Acclaimed violinist Diane Monroe has announced premiere performances of her new work, Violin Woman, African Dreams, in November 2019 at the Carriage House of Cliveden, a National Trust historic site in Philadelphia, PA.
Monroe’s musical memoir bridges jazz, classical and traditional African music to reveal an African-American violinist’s trials and triumphs through a career spanning four decades. This story of personal and collective histories will be told through a collage of original music, visual art and spoken word. The evening-length suite will be performed by an ensemble that includes violin, banjo, west African kora and Western String quartet.
“With musical boundaries lessening, artists are ever-more challenged to define our own identities and voices,” said Monroe. “With this work I am challenging myself to not only disrupt musical classifications and hierarchies, but also to examine what it means for me to be an African-American woman.”
For this new piece, Monroe has worked with visual artist and scholar Curlee Raven Holton, drawing inspiration from his paintings and prints, using that inspiration to reflect on her life journey and to write music fueled by her experience as an African-American woman—Monroe employs a quintessentially Western instrument to collapse boundaries between musical styles that often occupy distinct silos. Holton’s artwork will be incorporated into the scenic design for the premiere performances at Cliveden.
Monroe’s other collaborators on the project include renowned string quartet PubliQuartet, internationally recognized master of West African kora and storytelling Yacouba Sissoko, and Ayodele Maakheru, who has played banjo, guitar, and multiple other stringed instruments on Broadway and across the world for over three decades. A rhythm section composed of bassist Lee Smith, hand percussionist Leonard “Doc” Gibbs and drummer Harry “Butch” Reed completes the eclectic ensemble.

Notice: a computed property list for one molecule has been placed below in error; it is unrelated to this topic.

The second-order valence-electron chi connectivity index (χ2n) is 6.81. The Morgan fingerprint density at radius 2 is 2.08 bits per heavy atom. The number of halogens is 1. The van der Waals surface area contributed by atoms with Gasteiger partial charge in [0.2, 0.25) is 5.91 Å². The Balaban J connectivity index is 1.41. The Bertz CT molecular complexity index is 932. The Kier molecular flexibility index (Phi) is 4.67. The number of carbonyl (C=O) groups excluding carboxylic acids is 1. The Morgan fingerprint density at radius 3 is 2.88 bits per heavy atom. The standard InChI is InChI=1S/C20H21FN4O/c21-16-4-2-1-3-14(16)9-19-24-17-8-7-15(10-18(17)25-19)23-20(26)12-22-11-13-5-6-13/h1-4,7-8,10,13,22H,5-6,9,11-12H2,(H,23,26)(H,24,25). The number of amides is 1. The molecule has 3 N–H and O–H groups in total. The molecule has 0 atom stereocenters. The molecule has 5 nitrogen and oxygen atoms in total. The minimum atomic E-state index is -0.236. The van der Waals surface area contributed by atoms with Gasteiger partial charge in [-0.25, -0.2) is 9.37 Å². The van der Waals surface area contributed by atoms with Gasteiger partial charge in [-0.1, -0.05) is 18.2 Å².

“I’m truly thankful to have collaborated with some incredibly talented artists on this project,” said Monroe. “This piece really wouldn’t have been possible without their contribution or without the financial and guiding support I’ve received from The Pew Center for Arts &Heritage.”
Performance dates are as follows: Friday November 15th at 8:00pm (preview night), Saturday November 16th at 8:00pm, Sunday November 17th at 3:00pm, Friday November 22nd at 8:00pm, Saturday November 23rd at 8:00pm, and Sunday November 24th at 3pm. The Saturday shows will feature a post-performance talk-back with the artists, led on November 16th by Joy Bivins, Chief Curator at the International African American Museum (Charleston, SC) and on November 23rd by Philadelphia-based Germaine Ingram, an accomplished performing artist and cultural strategist.
The performance will run 85 minutes, including a 10-minute intermission. Tickets are $25 for the general public and $20 for artists, students, and veterans. They can be purchased on eventbrite. Violin Woman, African Dreams has been supported by The Pew Center for Arts & Heritage.